Starting 4 May 2020 the Kunstgewerbemuseum is open regularly from 10 to 18 (except Mondays).
WerkStadt Vienna. Design Engaging the City
This exhibition showcases an extraordinary collection of curated collaborations between young designers and small to medium sized manufacturers in Vienna. Here it is not the product that is at the center of interest, but people, knowledge, attitudes, and the process of working together. As a result, many of the works that emerged from these collaborations have a poetic depth and degree of narrative richness, not to mention quality of craftsmanship, that is often missing from so-called “design objects” today.
In 2006, inspired by their city’s rich heritage of local manufacturers and craftspeople, the VIENNA DESIGN WEEK founders Tulga Beyerle, Thomas Geisler, and Lilli Hollein began a special project, called “Passionswege”, which matched young designers with traditional workshops, manufacturers, and retailers in Vienna. By focusing on the transfer of knowledge and skills between the invited partners and carefully guiding the process – yet leaving the potential for re-sults quite open – they generated a series of encounters that worked quite differently from usual design collaborations.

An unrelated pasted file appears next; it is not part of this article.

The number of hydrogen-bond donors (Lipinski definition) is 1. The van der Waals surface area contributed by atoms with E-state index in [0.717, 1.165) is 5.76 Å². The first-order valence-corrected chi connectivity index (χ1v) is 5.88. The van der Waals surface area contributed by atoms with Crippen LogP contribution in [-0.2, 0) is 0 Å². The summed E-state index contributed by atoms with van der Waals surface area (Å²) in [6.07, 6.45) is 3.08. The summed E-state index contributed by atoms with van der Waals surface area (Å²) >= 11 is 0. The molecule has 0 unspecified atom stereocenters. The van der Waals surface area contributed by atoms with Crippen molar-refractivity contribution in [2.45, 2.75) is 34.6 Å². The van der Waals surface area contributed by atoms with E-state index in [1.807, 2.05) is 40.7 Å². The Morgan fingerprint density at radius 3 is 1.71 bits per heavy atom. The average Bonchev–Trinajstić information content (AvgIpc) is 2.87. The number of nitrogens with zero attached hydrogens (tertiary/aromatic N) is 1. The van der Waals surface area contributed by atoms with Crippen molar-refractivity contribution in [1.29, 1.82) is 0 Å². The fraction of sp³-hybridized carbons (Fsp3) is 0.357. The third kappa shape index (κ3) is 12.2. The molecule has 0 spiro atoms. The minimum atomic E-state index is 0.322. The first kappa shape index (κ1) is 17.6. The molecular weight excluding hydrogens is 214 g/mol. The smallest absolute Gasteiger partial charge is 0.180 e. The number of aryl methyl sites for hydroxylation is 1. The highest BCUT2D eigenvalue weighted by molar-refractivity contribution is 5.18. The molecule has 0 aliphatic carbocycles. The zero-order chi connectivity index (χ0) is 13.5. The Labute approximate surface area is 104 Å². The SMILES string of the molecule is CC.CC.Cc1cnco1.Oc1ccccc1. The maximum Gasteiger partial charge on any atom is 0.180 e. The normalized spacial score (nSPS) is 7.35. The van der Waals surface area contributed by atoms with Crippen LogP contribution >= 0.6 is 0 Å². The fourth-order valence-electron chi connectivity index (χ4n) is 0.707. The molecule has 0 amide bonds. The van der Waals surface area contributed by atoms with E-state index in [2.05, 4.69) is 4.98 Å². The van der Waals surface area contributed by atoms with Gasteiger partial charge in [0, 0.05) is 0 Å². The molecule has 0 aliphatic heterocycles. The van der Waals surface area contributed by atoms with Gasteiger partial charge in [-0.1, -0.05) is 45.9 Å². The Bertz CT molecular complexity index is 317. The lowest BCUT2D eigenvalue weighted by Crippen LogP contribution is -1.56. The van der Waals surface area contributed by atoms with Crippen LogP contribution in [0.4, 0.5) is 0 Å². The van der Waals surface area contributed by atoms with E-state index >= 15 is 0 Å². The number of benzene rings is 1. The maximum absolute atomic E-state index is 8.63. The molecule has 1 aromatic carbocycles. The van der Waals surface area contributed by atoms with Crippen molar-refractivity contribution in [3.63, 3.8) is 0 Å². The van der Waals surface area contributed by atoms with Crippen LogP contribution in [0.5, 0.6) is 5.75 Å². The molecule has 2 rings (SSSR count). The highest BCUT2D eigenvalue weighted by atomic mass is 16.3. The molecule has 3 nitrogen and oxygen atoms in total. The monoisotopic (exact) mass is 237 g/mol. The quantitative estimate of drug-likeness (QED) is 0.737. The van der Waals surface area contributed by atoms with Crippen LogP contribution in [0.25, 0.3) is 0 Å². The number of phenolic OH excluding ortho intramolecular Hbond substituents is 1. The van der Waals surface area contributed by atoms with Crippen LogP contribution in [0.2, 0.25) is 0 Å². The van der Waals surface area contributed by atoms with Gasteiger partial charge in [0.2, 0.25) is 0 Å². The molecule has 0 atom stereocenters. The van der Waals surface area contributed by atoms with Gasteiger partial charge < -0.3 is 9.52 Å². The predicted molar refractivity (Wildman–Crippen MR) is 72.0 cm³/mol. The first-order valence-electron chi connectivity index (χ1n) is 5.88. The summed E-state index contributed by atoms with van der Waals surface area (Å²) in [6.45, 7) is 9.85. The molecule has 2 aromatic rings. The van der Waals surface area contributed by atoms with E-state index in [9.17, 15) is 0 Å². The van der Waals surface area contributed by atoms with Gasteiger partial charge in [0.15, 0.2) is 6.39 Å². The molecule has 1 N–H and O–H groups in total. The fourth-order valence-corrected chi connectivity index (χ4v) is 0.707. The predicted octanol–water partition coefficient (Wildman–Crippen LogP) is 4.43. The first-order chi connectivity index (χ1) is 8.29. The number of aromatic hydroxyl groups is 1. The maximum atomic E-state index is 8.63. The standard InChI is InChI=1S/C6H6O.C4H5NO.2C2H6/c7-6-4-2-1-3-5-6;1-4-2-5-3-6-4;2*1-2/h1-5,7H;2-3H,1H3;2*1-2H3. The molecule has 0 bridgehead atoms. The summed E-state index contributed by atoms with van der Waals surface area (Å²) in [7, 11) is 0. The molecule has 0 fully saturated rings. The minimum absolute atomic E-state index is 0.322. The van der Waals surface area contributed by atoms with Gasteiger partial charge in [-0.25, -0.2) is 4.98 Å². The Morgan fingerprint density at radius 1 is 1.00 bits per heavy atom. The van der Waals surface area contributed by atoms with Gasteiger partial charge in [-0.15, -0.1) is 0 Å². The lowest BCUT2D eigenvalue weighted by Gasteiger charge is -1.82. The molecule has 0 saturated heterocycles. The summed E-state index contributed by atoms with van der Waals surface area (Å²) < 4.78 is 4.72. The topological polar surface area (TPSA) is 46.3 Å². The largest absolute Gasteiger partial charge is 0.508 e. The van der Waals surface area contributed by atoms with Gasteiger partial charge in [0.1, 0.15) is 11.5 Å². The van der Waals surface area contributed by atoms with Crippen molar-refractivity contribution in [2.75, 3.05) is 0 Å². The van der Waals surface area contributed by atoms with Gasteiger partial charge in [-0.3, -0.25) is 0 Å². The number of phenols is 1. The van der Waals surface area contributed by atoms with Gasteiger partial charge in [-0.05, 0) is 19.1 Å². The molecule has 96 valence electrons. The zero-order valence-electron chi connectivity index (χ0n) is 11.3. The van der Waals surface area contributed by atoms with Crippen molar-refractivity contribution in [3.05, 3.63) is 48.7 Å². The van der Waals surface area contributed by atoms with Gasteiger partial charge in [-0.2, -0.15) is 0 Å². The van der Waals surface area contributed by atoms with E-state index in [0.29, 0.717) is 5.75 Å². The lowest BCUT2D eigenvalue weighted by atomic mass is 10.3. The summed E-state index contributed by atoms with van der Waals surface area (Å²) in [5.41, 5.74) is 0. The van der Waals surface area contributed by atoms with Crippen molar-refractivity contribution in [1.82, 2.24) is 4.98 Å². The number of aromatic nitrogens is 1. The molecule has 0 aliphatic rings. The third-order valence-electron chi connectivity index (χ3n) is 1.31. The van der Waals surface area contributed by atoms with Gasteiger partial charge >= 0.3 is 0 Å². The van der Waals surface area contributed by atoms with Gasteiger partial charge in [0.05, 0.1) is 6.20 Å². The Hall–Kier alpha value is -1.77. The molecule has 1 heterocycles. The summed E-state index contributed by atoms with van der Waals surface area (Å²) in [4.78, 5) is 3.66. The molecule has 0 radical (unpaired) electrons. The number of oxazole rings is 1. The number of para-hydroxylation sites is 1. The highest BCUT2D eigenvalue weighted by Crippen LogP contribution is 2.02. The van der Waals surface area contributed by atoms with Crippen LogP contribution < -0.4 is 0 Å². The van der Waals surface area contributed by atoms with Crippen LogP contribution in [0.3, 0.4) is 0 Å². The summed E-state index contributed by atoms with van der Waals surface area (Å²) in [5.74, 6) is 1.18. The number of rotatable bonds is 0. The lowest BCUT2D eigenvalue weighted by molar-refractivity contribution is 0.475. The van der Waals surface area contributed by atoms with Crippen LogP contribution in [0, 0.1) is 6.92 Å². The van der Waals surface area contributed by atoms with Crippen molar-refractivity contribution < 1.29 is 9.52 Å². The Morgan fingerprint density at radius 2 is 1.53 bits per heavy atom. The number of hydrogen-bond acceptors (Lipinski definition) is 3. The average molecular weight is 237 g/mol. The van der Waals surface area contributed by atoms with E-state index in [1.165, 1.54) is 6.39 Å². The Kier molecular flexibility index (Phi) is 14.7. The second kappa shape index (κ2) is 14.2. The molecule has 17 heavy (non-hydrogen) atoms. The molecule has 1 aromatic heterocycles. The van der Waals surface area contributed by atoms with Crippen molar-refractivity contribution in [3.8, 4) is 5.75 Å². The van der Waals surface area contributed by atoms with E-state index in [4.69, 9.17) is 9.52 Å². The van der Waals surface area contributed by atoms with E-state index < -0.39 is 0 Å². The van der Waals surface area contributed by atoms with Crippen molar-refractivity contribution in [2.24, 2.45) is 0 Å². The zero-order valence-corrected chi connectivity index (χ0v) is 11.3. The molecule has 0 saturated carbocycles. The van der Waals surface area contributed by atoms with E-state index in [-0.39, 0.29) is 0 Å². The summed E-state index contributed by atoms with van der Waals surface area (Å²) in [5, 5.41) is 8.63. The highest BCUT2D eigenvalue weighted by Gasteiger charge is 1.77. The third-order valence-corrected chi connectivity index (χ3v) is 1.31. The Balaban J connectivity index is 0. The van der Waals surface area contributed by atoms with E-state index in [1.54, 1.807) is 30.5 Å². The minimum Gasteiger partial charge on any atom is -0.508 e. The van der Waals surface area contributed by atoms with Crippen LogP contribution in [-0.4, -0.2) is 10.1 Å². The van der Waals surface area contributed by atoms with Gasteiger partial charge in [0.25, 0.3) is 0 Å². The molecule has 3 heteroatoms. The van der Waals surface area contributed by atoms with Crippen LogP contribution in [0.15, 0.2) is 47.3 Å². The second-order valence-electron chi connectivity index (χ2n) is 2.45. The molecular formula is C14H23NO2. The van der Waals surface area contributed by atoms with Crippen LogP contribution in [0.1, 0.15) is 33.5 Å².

The projects in this exhibition, curated by Sophie Lovell, serve as a template for reconnecting design with local industry in a very real way for designers, entrepreneurs, and consumers. They mix centuries of craft skills with new design thinking and show that design can be inspiring to everyone – both producers and users. This show is about the soft and hard values of design as a facilitator for bringing people together and enhancing the commercial and creative profile of a city at the same time.
Designed as a traveling exhibition by Studio Makkink & Bey, “WerkStadt Vienna” was first presented on the occasion of the World Design Capital Helsinki 2012. Shortly after Helsinki the show was on display at the MAK – Austrian Museum of Applied Arts / Contemporary Art, at Salone del Mobile Milano (Ventura Lambrate), and at The New Institute in Rotterdam.